The global monetary system, however, “solved” that problem while nobody noticed. The floating dollar did not replace the gold exchange standard of at the official end Bretton Woods in 1971, the eurodollar did as it had taken for itself a headstart more than a decade prior. Though it is denominated in dollars, the eurodollar is a completely separate affair, often having very little to do with domestic settings apart from what was, until August 9, 2007, a close relationship of LIBOR to federal funds (an arbitrage that over the years became far less of a primary parameter). Zhou, in his March 2009 missive, even referenced this major difference, correctly for once (for a monetary officials) identifying that the world’s reserve currency was no currency at all, for how could it be being “credit-based.”

There is all the difference in these two words put together with a hyphen. Nowhere is that in 2017 more appreciated than in China. As far as the Chinese complaints about it during the crisis, there was a bit of disingenuousness to them. After all, China was the primary global beneficiary of the eurodollar standard, and so was at great risk of becoming the primary victim of its possible end.

The eurodollar is written all over Chinese money, though even today nobody seems able to recognize it. No great effort is required to demonstrate this fact, as the PBOC’s balance sheet need only be separated, on the asset side, into forex on the one hand and everything else on the other.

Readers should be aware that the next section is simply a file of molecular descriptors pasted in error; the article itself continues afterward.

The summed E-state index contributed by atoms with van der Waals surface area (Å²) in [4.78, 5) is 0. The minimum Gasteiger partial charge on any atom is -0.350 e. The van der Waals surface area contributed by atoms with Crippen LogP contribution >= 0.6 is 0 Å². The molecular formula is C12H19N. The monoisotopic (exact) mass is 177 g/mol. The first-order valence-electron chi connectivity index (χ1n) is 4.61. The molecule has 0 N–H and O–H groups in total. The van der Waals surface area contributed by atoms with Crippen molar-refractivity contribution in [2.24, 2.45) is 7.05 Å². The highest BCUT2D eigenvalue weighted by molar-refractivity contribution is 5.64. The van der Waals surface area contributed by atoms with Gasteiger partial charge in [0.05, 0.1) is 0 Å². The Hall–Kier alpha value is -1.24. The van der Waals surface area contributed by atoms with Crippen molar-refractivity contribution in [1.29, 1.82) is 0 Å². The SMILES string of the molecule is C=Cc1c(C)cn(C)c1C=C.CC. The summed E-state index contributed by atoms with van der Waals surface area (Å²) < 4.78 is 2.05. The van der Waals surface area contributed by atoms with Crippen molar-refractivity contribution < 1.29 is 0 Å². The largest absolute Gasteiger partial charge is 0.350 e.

Monetary expansion in China had been conducted by forex expansion exclusively (therefore primarily “dollars”). Conversely, as you would expect, “dollar” deflation, so to speak, has become a far more serious prospect starting in 2014 than it ever was in 2008 (or 2011). For China, restructuring was on the agenda in 2009 when it appeared everyone else was weak and China the sole strong hand left; after the Asian “dollar” under the “rising dollar” took the lead to the downside, hitting the Chinese more than almost anywhere else, nary a peep on global monetary reform.

We know without fail just how serious an issue this has become based on the chart above. It is perfectly clear that the one part of the Chinese balance sheet to which Chinese authorities have actual discretion has only been in continuous use since 2014. In all the years the currency regime has been semi-floating, before that time the PBOC actually did very little in terms of implementing RMB policy alone.